The Dark Cloud of Pain
The pain for me started small, just a mild discomfort in the muscles around my shoulder. Some muscles would feel achingly tight, while others would feel slightly wrenched out of place. However, as the cumulative strain from the imbalance started to compound, the pain progressed from mild annoyance to a life-altering presence. And, as it was a disfunction in the way I did my sport, it wasn’t an injury I could just rest or target and fix.
I spent every training session agonizing over correcting my stroke, scrutinizing everything from leg drive to rotation, shoulder position to the angle of entry of my paddle into the water. BUT after every paddle, the pain would still be there, and it wouldn’t subside after the workout ended. It followed me around during the day, aching. If I slipped up, for example, slumping over my desk loading my shoulders while on the computer or sleeping on my left side, I would feel the pain three times as intensely.
I had had injuries before, a joint angry from overuse, a pulled or strained muscle, skin rubbed down to a wound raw from friction and saltwater. I knew that pushing my body to its limit would result in complications, so I would tend to them. I adapted my training or daily routine, completely rested, or sought rehab and the pain would eventually go away. But this time was different.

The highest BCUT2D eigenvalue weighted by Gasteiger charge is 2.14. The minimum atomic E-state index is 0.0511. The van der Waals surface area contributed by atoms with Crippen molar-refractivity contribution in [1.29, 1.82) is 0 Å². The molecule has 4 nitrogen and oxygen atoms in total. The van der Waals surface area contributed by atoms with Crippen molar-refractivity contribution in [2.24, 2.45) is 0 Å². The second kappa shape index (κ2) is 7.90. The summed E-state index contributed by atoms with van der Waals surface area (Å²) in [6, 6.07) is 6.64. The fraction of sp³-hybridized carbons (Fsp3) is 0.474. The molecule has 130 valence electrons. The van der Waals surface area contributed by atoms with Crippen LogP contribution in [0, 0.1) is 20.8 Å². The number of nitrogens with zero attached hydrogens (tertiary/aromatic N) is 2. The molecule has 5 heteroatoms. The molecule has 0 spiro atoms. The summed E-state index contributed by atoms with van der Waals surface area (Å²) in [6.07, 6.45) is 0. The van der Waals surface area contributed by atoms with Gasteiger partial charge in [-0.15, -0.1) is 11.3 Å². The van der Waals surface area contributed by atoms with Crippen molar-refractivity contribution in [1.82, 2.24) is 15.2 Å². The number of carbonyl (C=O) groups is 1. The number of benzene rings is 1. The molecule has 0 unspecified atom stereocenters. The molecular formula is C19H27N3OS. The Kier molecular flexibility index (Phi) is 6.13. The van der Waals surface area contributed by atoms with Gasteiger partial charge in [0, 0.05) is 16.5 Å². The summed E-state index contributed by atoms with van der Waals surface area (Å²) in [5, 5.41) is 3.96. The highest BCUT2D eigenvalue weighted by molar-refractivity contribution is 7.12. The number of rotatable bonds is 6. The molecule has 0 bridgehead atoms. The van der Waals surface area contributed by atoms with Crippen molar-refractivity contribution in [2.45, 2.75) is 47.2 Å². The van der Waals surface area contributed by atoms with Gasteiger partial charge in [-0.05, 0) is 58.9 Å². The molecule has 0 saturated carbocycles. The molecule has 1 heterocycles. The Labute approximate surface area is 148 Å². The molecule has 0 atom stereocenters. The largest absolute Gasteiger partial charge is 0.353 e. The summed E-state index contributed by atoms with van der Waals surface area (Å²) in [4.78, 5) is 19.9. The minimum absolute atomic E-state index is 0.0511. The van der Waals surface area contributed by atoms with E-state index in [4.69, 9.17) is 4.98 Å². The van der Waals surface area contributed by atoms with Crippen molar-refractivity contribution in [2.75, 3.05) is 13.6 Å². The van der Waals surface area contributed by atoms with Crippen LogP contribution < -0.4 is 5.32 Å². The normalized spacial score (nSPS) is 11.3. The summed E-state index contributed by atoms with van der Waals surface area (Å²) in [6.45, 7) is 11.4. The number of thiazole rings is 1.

Frustration Set In
I wasn’t sure what to do. Days turned into weeks and before I knew it, I had spent two months scaling back my training and accomplishing what felt like nothing. I spent all day thinking about my shoulder pain, how to fix it, how it was holding me back. I could feel the season slipping away. I had so much planned for that year, but my body just wasn’t cooperating.
By the third month, I was questioning what I was doing. Like Andrew Luck, I had lost the love of the sport that meant so much to me. I was tired, frustrated, and defeated. I thought seriously about quitting. I wasn’t making progress fixing my stroke and the amount of training I could actually accomplish felt pitifully insufficient. I wondered if it was possible to cancel my trips, pay back my sponsors and save myself the embarrassment of underperforming. What was the point of putting myself through this? And that was when I found Kelly Starrett and The Ready State.
Kelly Starrett and The Ready State Mentality
I was introduced to Kelly through a mutual friend and in our first meeting, I could physically feel his energy. Within minutes of meeting me, it felt like he truly believed in me as an athlete and a person. I would learn later that it was that belief that not only made him unique but drove the ethos of The Ready State. Kelly was optimistic in a way I hadn’t been in months, and he was determined to keep pain from ruining my relationship with kayaking.
As a physical therapist and a paddler himself, he had a myriad of ideas and insights into potential weaknesses that were flying under my radar. He showed me ways my body might be compensating for those imbalances and introduced targeted exercises. He knew that the work in the gym might not fix my stroke, but I could become a more robust athlete to handle the strain of my wonky stroke (my first dose of The Ready State).